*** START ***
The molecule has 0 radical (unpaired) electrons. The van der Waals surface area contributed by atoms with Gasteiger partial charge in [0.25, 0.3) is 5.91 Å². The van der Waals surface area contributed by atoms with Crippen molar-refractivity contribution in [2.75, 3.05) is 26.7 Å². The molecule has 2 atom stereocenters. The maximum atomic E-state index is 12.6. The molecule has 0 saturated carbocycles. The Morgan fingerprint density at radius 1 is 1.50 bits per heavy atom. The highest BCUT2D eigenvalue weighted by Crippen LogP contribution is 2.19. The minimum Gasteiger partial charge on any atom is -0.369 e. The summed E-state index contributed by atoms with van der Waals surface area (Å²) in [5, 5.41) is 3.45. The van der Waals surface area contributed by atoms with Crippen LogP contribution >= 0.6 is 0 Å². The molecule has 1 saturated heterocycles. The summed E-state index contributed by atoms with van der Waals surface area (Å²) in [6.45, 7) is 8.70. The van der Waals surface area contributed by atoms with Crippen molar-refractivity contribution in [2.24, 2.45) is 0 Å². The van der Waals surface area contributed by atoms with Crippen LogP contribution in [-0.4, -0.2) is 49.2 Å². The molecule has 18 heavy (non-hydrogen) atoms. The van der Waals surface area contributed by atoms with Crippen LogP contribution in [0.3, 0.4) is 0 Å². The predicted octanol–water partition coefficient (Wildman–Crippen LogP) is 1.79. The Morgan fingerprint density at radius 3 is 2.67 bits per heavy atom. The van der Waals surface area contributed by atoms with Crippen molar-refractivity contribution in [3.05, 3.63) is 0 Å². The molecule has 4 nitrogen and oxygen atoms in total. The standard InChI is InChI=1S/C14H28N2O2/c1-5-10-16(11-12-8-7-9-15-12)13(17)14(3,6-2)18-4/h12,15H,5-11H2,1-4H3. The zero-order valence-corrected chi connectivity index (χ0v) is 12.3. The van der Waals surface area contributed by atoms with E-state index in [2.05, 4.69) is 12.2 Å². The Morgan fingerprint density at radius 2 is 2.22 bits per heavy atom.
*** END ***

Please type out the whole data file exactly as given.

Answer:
The molecule has 0 radical (unpaired) electrons. The van der Waals surface area contributed by atoms with Gasteiger partial charge in [0.25, 0.3) is 5.91 Å². The van der Waals surface area contributed by atoms with Crippen molar-refractivity contribution in [2.75, 3.05) is 26.7 Å². The molecule has 2 atom stereocenters. The maximum atomic E-state index is 12.6. The molecule has 0 saturated carbocycles. The Morgan fingerprint density at radius 1 is 1.50 bits per heavy atom. The highest BCUT2D eigenvalue weighted by Crippen LogP contribution is 2.19. The minimum Gasteiger partial charge on any atom is -0.369 e. The summed E-state index contributed by atoms with van der Waals surface area (Å²) in [5, 5.41) is 3.45. The van der Waals surface area contributed by atoms with Crippen LogP contribution >= 0.6 is 0 Å². The molecule has 1 saturated heterocycles. The summed E-state index contributed by atoms with van der Waals surface area (Å²) in [6.45, 7) is 8.70. The van der Waals surface area contributed by atoms with Crippen molar-refractivity contribution in [2.24, 2.45) is 0 Å². The van der Waals surface area contributed by atoms with Crippen LogP contribution in [-0.4, -0.2) is 49.2 Å². The molecule has 18 heavy (non-hydrogen) atoms. The van der Waals surface area contributed by atoms with Crippen LogP contribution in [0.3, 0.4) is 0 Å². The predicted octanol–water partition coefficient (Wildman–Crippen LogP) is 1.79. The Morgan fingerprint density at radius 3 is 2.67 bits per heavy atom. The van der Waals surface area contributed by atoms with Crippen molar-refractivity contribution in [3.05, 3.63) is 0 Å². The molecule has 4 nitrogen and oxygen atoms in total. The standard InChI is InChI=1S/C14H28N2O2/c1-5-10-16(11-12-8-7-9-15-12)13(17)14(3,6-2)18-4/h12,15H,5-11H2,1-4H3. The zero-order valence-corrected chi connectivity index (χ0v) is 12.3. The van der Waals surface area contributed by atoms with E-state index in [2.05, 4.69) is 12.2 Å². The Morgan fingerprint density at radius 2 is 2.22 bits per heavy atom.